Wednesday, January 31, 2007

A Little Less Code, A Little More Action

I've been working on a side project, with a very web 2.0 flavor, partly serious (I really want to use this product, so I'm building it myself) and partly tongue-in-cheek (includes many free cliches, from the GEN-U-INE web-2.0-logo-generator masthead to a name that ends in -r).

In trying to maximize my productivitah and agilitah, I've been forcing myself to write absolutely as little code as possible, and to lean heavily on framework pieces that let me get it running now, and refine/refactor/redo later:

1. 2.0 -- the built in support for users, roles, master pages, data binding to arbitrary objects, integrating SOAP web services, and mobile web pages is both well documented and fantastic. Been around for a few years, hardly news. Well understood and can scale like a mofo if I'm ever so lucky.

2. AJAX and the AJAX Control Toolkit -- these are newer and totally rock out. In my book, there are only two long-term high-productivity high-sustainability conceptual approaches to AJAX. One is the AJAX approach (there are also libraries on other platforms that use this same method), where simple declarative markup causes automatic generation of relevant client side code, server side endpoints, object marshalling, etc.

This allows really neat tricks like the following: start with an asp:calendar tag for a calendar control. Bind any sort of logic you want to its post-back driven events on the server -- as simple as changing the UI or as sophisticated as booking a reservation on the selected date. Now just wrap the tag inside an asp:updatepanel like this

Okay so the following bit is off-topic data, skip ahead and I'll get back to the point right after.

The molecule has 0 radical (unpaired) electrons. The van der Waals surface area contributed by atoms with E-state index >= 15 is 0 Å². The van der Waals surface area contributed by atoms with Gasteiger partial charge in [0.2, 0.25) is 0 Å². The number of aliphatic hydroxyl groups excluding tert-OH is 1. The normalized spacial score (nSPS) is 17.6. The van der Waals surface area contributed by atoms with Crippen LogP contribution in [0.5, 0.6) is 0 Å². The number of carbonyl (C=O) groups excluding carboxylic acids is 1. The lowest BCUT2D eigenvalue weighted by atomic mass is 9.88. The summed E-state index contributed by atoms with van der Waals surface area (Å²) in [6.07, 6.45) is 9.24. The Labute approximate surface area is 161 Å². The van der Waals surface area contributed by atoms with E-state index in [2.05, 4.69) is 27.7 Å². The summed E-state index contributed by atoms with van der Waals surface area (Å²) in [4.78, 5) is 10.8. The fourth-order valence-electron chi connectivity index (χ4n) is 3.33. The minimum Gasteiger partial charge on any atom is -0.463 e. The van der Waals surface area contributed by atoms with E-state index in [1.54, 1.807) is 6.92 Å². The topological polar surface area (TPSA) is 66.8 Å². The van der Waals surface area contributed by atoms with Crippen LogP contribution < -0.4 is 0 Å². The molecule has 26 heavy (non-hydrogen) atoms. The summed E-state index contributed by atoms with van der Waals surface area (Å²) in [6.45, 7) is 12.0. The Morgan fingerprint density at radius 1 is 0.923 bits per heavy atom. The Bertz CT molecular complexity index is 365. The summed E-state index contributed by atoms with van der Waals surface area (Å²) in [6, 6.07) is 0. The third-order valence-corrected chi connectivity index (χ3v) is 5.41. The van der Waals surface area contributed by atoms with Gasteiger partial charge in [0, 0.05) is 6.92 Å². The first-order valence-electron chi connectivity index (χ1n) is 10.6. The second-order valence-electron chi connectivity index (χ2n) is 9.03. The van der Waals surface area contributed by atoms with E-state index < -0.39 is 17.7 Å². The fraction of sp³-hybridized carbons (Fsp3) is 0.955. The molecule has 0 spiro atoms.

<asp:UpdatePanel ID="UpdatePanel1" runat="server">
      <asp:Calendar ID="Calendar1" runat="server"/>

...and now your post-back is done, server code run, and results rendered all in an AJAX call.

The other sane approach is the Google Web Toolkit / Script# approach, of writing the client app in Java or C# with static typing, interactive debugging, refactoring, etc., and then compiling to Javascript as a build step. Of course I did succumb to one use of the "unsustainable" approach -- hand-coding a particular AJAX feature I wanted -- but I think that most typical AJAX cases can be handled by one of the above structured approaches.

3. SubSonic, an ActiveRecord implementation for .net -- I'm a big fan of object-oriented design, which usually means a heavier OR/M layer to a substantially distinct RDB schema. But for a simple project with a tiny straightforward domain model, I wrote the schema and went with ActiveRecord instead. I am extremely impressed with SubSonic. It does just what you want, code is easy to debug in the rare case something blows up, and poof! automagic simple data-accesss layer with beautiful generated classes, and no code.

Using these three framework pieces, I've managed to put together a site with users, roles, profiles, a dozen pages, a half-dozen mobile pages with automatic device-specific rendering, data access for the actual domain objects, mashing up a couple of external services, AJAX where appropriate ... in probably less than 250 lines of hand coded C#, and less than one man-week of effort.

Time (and some free analytics data) will tell whether it's useful to anyone besides myself, and whether I should expand it with more sophisticated functionality. But of course the beautiful thing (and yet another web 2.0 cliche) is that with this little effort to build, and a few bucks a month to host ... it's a fun time and who cares if no one else wants to use it ?

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